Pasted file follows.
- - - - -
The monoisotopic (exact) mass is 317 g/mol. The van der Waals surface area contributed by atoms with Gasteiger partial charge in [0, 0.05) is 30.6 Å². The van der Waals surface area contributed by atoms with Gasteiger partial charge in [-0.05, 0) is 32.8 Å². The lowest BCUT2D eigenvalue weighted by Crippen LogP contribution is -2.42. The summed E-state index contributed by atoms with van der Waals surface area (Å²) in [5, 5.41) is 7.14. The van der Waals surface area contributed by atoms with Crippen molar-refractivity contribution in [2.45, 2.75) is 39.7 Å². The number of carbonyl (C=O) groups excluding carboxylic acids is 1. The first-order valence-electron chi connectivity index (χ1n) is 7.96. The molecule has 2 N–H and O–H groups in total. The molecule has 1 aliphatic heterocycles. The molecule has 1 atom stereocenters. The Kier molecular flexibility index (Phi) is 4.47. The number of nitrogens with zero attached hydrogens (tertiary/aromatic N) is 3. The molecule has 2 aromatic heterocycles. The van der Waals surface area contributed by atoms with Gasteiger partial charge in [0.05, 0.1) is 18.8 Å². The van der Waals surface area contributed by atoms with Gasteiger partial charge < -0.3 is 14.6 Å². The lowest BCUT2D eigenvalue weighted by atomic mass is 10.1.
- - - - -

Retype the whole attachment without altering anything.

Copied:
The monoisotopic (exact) mass is 317 g/mol. The van der Waals surface area contributed by atoms with Gasteiger partial charge in [0, 0.05) is 30.6 Å². The van der Waals surface area contributed by atoms with Gasteiger partial charge in [-0.05, 0) is 32.8 Å². The lowest BCUT2D eigenvalue weighted by Crippen LogP contribution is -2.42. The summed E-state index contributed by atoms with van der Waals surface area (Å²) in [5, 5.41) is 7.14. The van der Waals surface area contributed by atoms with Crippen molar-refractivity contribution in [2.45, 2.75) is 39.7 Å². The number of carbonyl (C=O) groups excluding carboxylic acids is 1. The first-order valence-electron chi connectivity index (χ1n) is 7.96. The molecule has 2 N–H and O–H groups in total. The molecule has 1 aliphatic heterocycles. The molecule has 1 atom stereocenters. The Kier molecular flexibility index (Phi) is 4.47. The number of nitrogens with zero attached hydrogens (tertiary/aromatic N) is 3. The molecule has 2 aromatic heterocycles. The van der Waals surface area contributed by atoms with Gasteiger partial charge in [0.05, 0.1) is 18.8 Å². The van der Waals surface area contributed by atoms with Gasteiger partial charge < -0.3 is 14.6 Å². The lowest BCUT2D eigenvalue weighted by atomic mass is 10.1.